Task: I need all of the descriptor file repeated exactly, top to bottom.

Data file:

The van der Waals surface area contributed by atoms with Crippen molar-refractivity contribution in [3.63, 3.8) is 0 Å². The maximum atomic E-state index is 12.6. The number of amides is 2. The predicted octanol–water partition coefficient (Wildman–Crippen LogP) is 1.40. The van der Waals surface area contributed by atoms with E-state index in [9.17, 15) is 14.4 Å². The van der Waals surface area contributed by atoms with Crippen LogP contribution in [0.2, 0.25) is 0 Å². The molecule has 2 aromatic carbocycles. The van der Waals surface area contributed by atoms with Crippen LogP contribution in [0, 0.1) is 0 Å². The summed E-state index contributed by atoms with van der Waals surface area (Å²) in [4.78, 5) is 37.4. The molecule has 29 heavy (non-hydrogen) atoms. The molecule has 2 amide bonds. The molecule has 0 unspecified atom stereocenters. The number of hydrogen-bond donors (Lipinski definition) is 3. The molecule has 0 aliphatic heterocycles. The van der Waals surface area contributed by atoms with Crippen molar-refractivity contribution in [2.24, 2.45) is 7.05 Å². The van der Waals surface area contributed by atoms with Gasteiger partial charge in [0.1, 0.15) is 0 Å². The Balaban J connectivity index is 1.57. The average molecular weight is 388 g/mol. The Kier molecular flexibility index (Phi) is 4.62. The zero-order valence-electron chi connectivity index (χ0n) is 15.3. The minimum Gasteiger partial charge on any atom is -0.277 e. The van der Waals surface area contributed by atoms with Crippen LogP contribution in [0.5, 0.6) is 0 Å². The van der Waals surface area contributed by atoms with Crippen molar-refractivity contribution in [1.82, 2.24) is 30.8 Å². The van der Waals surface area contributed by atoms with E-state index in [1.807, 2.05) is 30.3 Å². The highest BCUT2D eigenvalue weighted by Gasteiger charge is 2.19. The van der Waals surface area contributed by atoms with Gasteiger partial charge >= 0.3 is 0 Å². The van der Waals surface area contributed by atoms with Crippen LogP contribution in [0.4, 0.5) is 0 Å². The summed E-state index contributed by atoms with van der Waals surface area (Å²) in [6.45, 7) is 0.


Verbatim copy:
The van der Waals surface area contributed by atoms with Crippen molar-refractivity contribution in [3.63, 3.8) is 0 Å². The maximum atomic E-state index is 12.6. The number of amides is 2. The predicted octanol–water partition coefficient (Wildman–Crippen LogP) is 1.40. The van der Waals surface area contributed by atoms with E-state index in [9.17, 15) is 14.4 Å². The van der Waals surface area contributed by atoms with Crippen LogP contribution in [0.2, 0.25) is 0 Å². The molecule has 2 aromatic carbocycles. The van der Waals surface area contributed by atoms with Crippen LogP contribution in [0, 0.1) is 0 Å². The summed E-state index contributed by atoms with van der Waals surface area (Å²) in [4.78, 5) is 37.4. The molecule has 29 heavy (non-hydrogen) atoms. The molecule has 2 amide bonds. The molecule has 0 unspecified atom stereocenters. The number of hydrogen-bond donors (Lipinski definition) is 3. The molecule has 0 aliphatic heterocycles. The van der Waals surface area contributed by atoms with Crippen molar-refractivity contribution in [2.24, 2.45) is 7.05 Å². The van der Waals surface area contributed by atoms with Gasteiger partial charge in [0.1, 0.15) is 0 Å². The Balaban J connectivity index is 1.57. The average molecular weight is 388 g/mol. The Kier molecular flexibility index (Phi) is 4.62. The zero-order valence-electron chi connectivity index (χ0n) is 15.3. The minimum Gasteiger partial charge on any atom is -0.277 e. The van der Waals surface area contributed by atoms with Crippen LogP contribution in [0.5, 0.6) is 0 Å². The van der Waals surface area contributed by atoms with Crippen molar-refractivity contribution in [1.82, 2.24) is 30.8 Å². The van der Waals surface area contributed by atoms with E-state index in [1.807, 2.05) is 30.3 Å². The highest BCUT2D eigenvalue weighted by Gasteiger charge is 2.19. The van der Waals surface area contributed by atoms with Gasteiger partial charge >= 0.3 is 0 Å². The van der Waals surface area contributed by atoms with Crippen LogP contribution in [0.4, 0.5) is 0 Å². The summed E-state index contributed by atoms with van der Waals surface area (Å²) in [6.45, 7) is 0.